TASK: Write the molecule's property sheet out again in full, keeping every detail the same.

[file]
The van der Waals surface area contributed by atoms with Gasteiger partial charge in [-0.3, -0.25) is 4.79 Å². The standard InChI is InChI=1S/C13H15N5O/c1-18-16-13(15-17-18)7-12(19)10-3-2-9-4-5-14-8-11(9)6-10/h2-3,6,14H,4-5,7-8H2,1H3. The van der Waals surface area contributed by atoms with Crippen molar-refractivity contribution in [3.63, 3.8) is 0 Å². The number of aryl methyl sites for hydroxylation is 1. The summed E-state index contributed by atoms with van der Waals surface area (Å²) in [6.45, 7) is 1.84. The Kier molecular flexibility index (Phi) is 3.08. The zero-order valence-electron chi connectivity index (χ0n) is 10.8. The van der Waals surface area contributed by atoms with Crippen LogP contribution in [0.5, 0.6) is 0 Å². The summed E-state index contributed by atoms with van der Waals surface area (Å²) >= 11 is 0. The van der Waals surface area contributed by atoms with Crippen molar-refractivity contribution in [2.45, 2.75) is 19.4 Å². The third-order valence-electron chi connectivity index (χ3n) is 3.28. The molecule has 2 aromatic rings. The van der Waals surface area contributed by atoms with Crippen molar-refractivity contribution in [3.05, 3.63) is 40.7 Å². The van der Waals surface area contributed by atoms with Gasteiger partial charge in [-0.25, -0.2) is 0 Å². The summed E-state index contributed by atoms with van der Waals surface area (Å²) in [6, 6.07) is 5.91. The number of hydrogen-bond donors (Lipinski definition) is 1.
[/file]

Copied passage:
The van der Waals surface area contributed by atoms with Gasteiger partial charge in [-0.3, -0.25) is 4.79 Å². The standard InChI is InChI=1S/C13H15N5O/c1-18-16-13(15-17-18)7-12(19)10-3-2-9-4-5-14-8-11(9)6-10/h2-3,6,14H,4-5,7-8H2,1H3. The van der Waals surface area contributed by atoms with Crippen molar-refractivity contribution in [3.63, 3.8) is 0 Å². The number of aryl methyl sites for hydroxylation is 1. The summed E-state index contributed by atoms with van der Waals surface area (Å²) in [6.45, 7) is 1.84. The Kier molecular flexibility index (Phi) is 3.08. The zero-order valence-electron chi connectivity index (χ0n) is 10.8. The van der Waals surface area contributed by atoms with Crippen LogP contribution in [0.5, 0.6) is 0 Å². The summed E-state index contributed by atoms with van der Waals surface area (Å²) >= 11 is 0. The van der Waals surface area contributed by atoms with Crippen molar-refractivity contribution in [2.45, 2.75) is 19.4 Å². The third-order valence-electron chi connectivity index (χ3n) is 3.28. The molecule has 2 aromatic rings. The van der Waals surface area contributed by atoms with Crippen molar-refractivity contribution in [3.05, 3.63) is 40.7 Å². The van der Waals surface area contributed by atoms with Gasteiger partial charge in [-0.25, -0.2) is 0 Å². The summed E-state index contributed by atoms with van der Waals surface area (Å²) in [6, 6.07) is 5.91. The number of hydrogen-bond donors (Lipinski definition) is 1.